Yesterday's much-anticipated 10yr auction was extremely underwhelming.  Combine that with fairly flat trading levels at the moment and the mortgage community is free to devote most of its focus to the newest hot topic of lender-specific hits on investment and 2nd homes.

If you missed it yesterday, HERE is what initially prompted the drama.  Or for those who didn't click the word "here" in the previous sentence:

  • In the final days of the Trump administration, Treasury amended the GSEs stock repurchase agreements to limit non-owner and 2nd homes to 7% of Fannie and Freddie's portfolio
  • The most important part of the link says that GSEs will monitor deliveries from investors  and "working with" those that have excessive delivery volume. 

Translation: GSEs will warn lenders that excessive loans (more than 7% NOO/2nd) cannot be purchased. The net effect is that lenders who are anywhere close to 7% currently (and especially those over 7%) will be implementing substantial hits for NOO/2nd so as to keep their total delivery proportion to the agencies under 7%.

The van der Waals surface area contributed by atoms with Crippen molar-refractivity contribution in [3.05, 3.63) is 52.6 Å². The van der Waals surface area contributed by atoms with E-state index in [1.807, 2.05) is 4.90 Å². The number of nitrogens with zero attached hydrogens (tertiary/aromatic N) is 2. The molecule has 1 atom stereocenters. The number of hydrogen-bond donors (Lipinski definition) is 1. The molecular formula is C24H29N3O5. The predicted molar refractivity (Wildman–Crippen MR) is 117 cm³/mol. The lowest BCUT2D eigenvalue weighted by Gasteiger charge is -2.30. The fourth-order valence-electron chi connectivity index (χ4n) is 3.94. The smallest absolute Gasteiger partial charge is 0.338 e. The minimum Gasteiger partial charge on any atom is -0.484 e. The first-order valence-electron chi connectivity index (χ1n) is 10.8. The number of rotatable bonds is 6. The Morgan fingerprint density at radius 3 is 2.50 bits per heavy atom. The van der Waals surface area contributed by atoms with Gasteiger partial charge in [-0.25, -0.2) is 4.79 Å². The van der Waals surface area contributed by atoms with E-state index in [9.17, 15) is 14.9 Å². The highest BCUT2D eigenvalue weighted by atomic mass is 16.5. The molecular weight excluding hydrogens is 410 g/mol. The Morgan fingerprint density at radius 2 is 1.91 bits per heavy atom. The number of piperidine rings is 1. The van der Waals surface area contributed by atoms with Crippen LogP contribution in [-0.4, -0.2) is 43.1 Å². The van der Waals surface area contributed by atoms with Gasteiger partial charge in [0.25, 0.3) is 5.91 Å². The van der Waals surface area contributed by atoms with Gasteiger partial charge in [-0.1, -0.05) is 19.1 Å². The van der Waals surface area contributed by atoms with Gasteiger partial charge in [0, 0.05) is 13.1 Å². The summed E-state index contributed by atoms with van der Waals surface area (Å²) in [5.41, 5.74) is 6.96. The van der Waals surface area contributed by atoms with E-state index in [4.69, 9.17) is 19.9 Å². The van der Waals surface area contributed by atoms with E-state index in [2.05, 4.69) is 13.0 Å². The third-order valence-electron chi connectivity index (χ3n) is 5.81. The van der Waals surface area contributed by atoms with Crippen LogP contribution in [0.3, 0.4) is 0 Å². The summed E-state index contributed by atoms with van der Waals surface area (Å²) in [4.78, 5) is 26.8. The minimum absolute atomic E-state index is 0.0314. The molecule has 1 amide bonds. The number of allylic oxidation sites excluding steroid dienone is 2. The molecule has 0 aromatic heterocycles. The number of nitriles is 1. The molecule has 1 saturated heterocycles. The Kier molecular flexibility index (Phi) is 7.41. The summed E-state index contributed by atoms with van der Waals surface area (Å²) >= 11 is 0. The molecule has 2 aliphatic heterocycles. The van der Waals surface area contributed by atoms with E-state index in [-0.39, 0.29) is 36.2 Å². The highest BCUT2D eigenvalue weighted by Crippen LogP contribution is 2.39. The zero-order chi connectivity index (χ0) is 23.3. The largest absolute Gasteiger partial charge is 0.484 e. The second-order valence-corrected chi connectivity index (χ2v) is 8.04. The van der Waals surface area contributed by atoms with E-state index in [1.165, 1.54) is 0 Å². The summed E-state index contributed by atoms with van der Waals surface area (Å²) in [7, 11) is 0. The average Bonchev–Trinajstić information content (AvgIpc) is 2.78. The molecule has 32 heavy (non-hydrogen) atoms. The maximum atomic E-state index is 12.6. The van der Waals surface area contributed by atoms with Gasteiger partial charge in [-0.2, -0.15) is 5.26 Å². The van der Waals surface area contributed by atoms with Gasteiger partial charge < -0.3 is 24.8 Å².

NOTE: Apparently the current proportion of deliveries across all lenders is currently roughly in line with 7%.  That means there doesn't need to be a huge impact on pricing by the time all is said and done, but in order to achieve that, there WOULD need to be quite a bit of reallocation from lenders with more NOO/2nds to those with less.  Lender-specific LLPAs will be elevated in the meantime.  Also, we should assume many lenders will want to avoid getting too close to 7%, so we should also expect the end-of-day net effect to be elevated NOO/2nd home LLPAs on average.

The 30yr bond auction at 1pm could still have an impact.  Consider that we had a "merely average" 10yr result yesterday after a very strong 3yr result the day before.  This speaks to better demand for shorter-dated bonds and thus a "steeper" yield curve (the fashionable trade of the past 6 months).  Investors could thus understandably be hesitant about more weakness in the long-end at today's auction (i.e. 30yr bonds are even longer-dated than 10yr notes, so if there is a steepening trend being traded this week, this afternoon's auction will be the most challenging.  Pushing yields higher ahead of the auction makes it "less challenging," relatively.  And indeed we are seeing 30yr bond yields leading this morning's weakness by a wide margin).